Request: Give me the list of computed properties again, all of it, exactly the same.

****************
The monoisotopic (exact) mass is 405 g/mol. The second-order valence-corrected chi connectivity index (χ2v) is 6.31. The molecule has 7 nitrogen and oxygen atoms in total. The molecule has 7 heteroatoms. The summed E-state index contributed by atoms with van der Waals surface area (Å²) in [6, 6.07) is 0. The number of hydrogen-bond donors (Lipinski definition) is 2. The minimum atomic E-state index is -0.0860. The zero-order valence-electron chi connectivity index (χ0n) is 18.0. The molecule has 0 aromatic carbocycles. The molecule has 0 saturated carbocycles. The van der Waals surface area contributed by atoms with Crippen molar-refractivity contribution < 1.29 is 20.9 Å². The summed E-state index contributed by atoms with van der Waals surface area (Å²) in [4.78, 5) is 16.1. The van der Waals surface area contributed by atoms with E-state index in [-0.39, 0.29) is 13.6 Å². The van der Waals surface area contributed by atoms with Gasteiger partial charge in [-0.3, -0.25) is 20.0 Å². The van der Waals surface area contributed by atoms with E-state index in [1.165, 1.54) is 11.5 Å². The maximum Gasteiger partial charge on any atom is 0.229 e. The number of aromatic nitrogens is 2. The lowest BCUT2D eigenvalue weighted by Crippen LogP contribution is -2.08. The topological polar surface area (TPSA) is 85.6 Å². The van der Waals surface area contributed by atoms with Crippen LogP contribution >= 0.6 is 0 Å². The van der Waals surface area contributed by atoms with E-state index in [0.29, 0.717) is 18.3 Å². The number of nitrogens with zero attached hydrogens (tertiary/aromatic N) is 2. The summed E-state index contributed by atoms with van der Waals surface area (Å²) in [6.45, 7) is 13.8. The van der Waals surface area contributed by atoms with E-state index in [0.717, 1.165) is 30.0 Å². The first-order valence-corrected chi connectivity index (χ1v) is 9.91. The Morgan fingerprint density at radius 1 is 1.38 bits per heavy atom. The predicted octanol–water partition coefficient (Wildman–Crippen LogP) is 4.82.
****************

The monoisotopic (exact) mass is 405 g/mol. The second-order valence-corrected chi connectivity index (χ2v) is 6.31. The molecule has 7 nitrogen and oxygen atoms in total. The molecule has 7 heteroatoms. The summed E-state index contributed by atoms with van der Waals surface area (Å²) in [6, 6.07) is 0. The number of hydrogen-bond donors (Lipinski definition) is 2. The minimum atomic E-state index is -0.0860. The zero-order valence-electron chi connectivity index (χ0n) is 18.0. The molecule has 0 aromatic carbocycles. The molecule has 0 saturated carbocycles. The van der Waals surface area contributed by atoms with Crippen molar-refractivity contribution < 1.29 is 20.9 Å². The summed E-state index contributed by atoms with van der Waals surface area (Å²) in [4.78, 5) is 16.1. The van der Waals surface area contributed by atoms with E-state index in [-0.39, 0.29) is 13.6 Å². The van der Waals surface area contributed by atoms with Gasteiger partial charge in [-0.3, -0.25) is 20.0 Å². The van der Waals surface area contributed by atoms with E-state index in [1.165, 1.54) is 11.5 Å². The maximum Gasteiger partial charge on any atom is 0.229 e. The number of aromatic nitrogens is 2. The lowest BCUT2D eigenvalue weighted by Crippen LogP contribution is -2.08. The topological polar surface area (TPSA) is 85.6 Å². The van der Waals surface area contributed by atoms with Crippen LogP contribution >= 0.6 is 0 Å². The van der Waals surface area contributed by atoms with E-state index in [0.29, 0.717) is 18.3 Å². The number of nitrogens with zero attached hydrogens (tertiary/aromatic N) is 2. The summed E-state index contributed by atoms with van der Waals surface area (Å²) in [6.45, 7) is 13.8. The van der Waals surface area contributed by atoms with E-state index in [0.717, 1.165) is 30.0 Å². The first-order valence-corrected chi connectivity index (χ1v) is 9.91. The Morgan fingerprint density at radius 1 is 1.38 bits per heavy atom. The predicted octanol–water partition coefficient (Wildman–Crippen LogP) is 4.82.